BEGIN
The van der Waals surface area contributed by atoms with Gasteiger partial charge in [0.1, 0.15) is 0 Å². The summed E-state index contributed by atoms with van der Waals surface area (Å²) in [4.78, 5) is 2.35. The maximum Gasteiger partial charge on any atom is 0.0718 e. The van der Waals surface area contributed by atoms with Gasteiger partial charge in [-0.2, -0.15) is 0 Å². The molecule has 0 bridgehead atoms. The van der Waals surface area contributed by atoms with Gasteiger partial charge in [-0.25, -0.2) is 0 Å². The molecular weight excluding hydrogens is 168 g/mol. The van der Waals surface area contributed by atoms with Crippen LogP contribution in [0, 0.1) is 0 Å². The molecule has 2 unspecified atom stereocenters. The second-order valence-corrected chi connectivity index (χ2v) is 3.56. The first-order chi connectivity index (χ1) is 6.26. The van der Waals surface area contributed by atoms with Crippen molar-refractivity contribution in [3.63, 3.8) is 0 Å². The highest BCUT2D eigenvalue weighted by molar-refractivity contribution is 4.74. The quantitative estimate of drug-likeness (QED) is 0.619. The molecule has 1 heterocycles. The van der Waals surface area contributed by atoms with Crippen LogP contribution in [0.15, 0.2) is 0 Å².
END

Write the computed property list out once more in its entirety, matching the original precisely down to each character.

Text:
The van der Waals surface area contributed by atoms with Gasteiger partial charge in [0.1, 0.15) is 0 Å². The summed E-state index contributed by atoms with van der Waals surface area (Å²) in [4.78, 5) is 2.35. The maximum Gasteiger partial charge on any atom is 0.0718 e. The van der Waals surface area contributed by atoms with Gasteiger partial charge in [-0.2, -0.15) is 0 Å². The molecule has 0 bridgehead atoms. The van der Waals surface area contributed by atoms with Gasteiger partial charge in [-0.25, -0.2) is 0 Å². The molecular weight excluding hydrogens is 168 g/mol. The van der Waals surface area contributed by atoms with Crippen LogP contribution in [0, 0.1) is 0 Å². The molecule has 2 unspecified atom stereocenters. The second-order valence-corrected chi connectivity index (χ2v) is 3.56. The first-order chi connectivity index (χ1) is 6.26. The van der Waals surface area contributed by atoms with Crippen molar-refractivity contribution in [3.63, 3.8) is 0 Å². The highest BCUT2D eigenvalue weighted by molar-refractivity contribution is 4.74. The quantitative estimate of drug-likeness (QED) is 0.619. The molecule has 1 heterocycles. The van der Waals surface area contributed by atoms with Crippen LogP contribution in [0.15, 0.2) is 0 Å².